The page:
A former Green Party of Canada candidate who has have lived in Ward 27 for more than a decade, Tindal is endorsed by respected individuals from across the political spectrum, including Chrétien-appointed Senator Lois Wilson, former local Progressive Conservative MP David MadDonald, and past Toronto NDP candidate Liam McHugh-Russell, who called Tindal “open-minded, passionate, articulate and thoughtful” and said he “represents the future we need for our city.”

MacDonald added, “Chris Tindal represents the best of what our neighbourhood is all about. He is committed to a community which is diverse, healthy and prepared to meet the challenges of living in an urban environment. We will all benefit from having him represent us on the new City Council.”

Tindal also has the support of high-profile members of Ward 27’s various communities, including Laurie Arron, who worked with Egale Canada to help legalize equal marriage.

“I intend, especially in these early months of the campaign, to do more listening than talking,” Tindal said. “We, as a campaign, will fully engage with residents to listen to their priorities and concerns.”

“As Torontonians we interact with municipal government services more than those of any other government,” he said. “And yet, we tend to pay very little attention to municipal politics, and I doubt there are even many city councillors who would argue we have the kind of governance we can be proud of, the kind of vision we should aspire to, the kind of representation we deserve.”

In a March 2008 by-election in Toronto Centre, the federal riding that includes Toronto’s Ward 27, Tindal achieved what media reports referred to as a “virtual tie” for second. Journalist Susan Delacourt wrote that Tindal’s “significant” result helped to “[seal his party’s] standing as a political force to watch” and moved it closer to becoming a “major player.”

Tindal’s campaign began this morning with a series of messages posted to his website,, and an invitation to residents to become active participants in defining the next city council.

Chris Tindal has served as a Vice President of the Ontario Recreational Canoeing association and as a board member for a boys and girls residential summer camp north of Toronto. Having produced some of Canada’s largest web properties including (for Astral Television Networks) and (Corus Entertainment), Tindal now does strategy and business development for a national newspaper chain’s interactive properties.

For more information

Matthew Ross


Announcing my candidacy for Toronto City Council, Ward 27


As of this morning I am a candidate for city councillor in Toronto’s Ward 27. After months of consultation and contemplation, I’ve come to the conclusion that this municipal election represents an exciting and unique opportunity for us as residents to, in one small but significant way, seize control of our own democracy and build the kind of community we want.

In one sense, city governance is about a set of very practical things like roads, garbage collection, sewers, and so on. It’s important that these areas are addressed properly and with sound judgment. In addition, however, city governance defines the kind of world we live in. We interact with municipal government services more than those of any other government, and in many ways those services have the largest immediate impact on our quality of life. When we talk about city building and when we elect a city council, we’re deciding what kind of neighbourhood we live in, what our commute to work is like, what kinds of activities we can easily enjoy on the evenings and weekends, what kind of education our children receive, and what it means to exist as a diverse community of equals.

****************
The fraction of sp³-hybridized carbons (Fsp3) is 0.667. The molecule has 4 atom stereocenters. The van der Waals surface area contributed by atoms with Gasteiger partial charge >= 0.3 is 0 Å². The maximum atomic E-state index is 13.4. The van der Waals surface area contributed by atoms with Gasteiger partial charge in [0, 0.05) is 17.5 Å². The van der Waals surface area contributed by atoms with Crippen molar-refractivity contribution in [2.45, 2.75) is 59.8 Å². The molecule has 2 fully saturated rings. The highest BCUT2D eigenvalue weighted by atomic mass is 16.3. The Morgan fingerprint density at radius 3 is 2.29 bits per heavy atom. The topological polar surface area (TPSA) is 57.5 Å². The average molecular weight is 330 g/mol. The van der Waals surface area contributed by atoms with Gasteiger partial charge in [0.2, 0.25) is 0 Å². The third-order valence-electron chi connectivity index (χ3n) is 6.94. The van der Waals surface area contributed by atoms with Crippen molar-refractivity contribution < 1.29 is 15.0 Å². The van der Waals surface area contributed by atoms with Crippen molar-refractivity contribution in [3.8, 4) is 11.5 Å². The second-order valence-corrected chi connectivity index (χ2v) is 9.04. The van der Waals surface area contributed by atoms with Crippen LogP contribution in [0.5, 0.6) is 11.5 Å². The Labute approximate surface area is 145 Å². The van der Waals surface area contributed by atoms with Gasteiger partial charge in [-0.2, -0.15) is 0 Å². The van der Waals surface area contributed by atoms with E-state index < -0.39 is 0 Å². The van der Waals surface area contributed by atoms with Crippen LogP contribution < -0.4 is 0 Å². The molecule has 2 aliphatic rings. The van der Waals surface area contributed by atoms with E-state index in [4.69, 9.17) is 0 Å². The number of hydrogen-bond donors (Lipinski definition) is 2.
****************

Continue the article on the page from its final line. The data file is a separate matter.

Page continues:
And yet, we tend to pay very little attention to municipal politics, and I doubt there are even many city councillors who would argue we have the kind of governance we can be proud of, the kind of vision we should aspire to, the kind of representation we deserve.

I’m running to be Ward 27’s next councillor because I’ve lived here for a decade, I attended and graduated from university here, and I think we deserve better.

Recognizing that there will be a lot of time to discuss specific policy positions throughout the campaign, in these early days there are three areas I would like to lift up.

First, anyone elected to city council will need to address the very serious and imminent financial crisis. The city must get its house in order and Torontonians expect to see better value for their tax dollars. That will mean finding new creative sources of revenue as well as targeted cost containment. The unrelenting wave of perpetual property tax increases we’ve become used to is not only bad policy, it’s unimaginative. In short, through smart development and planning I will focus on expanding the tax base, not the tax burden.

Second, we expect more from our transit system. Too many of us know the frustration of waiting for a bus that never comes, or watching a full streetcar pass us by as we stand with our Metropass or transfer in hand. While it is true that the TTC is underfunded by provincial and federal levels of government, we need to move from making excuses to finding solutions. We don’t do that by blaming others or creating divisions, we do it by articulating the kind of system we want and a plan to get there together.

Finally, much of what a city councillor does is concerned with building the kind of city we want, whether that means working with developers and residents on a new residential or commercial building or negotiating how our streets are equitably shared among pedestrians, cyclists, transit users and drivers. I will approach these conversations in a way that is open and inclusive, seeking to build common ground. And I will be mindful not only of our ward’s current needs, but also the kind of city we’ll be proud to have created further down the road.

In addition to these larger areas, I’ll enter into dialogue with residents and stakeholders from each of our neighbourhoods about what specific issues we should work on together over the next four years. For example, a conversation about Church Street’s accidental evolution is long overdue, and as a community we need to address what kind of Church Street we want. (Update: conversation about this in the comments.)

Let’s be clear: we can win this campaign, and I can’t tell you how grateful I am to those of you who have already offered your support. It’s a long time until election day on October 25th, and there’s much to be done. Let’s get to work.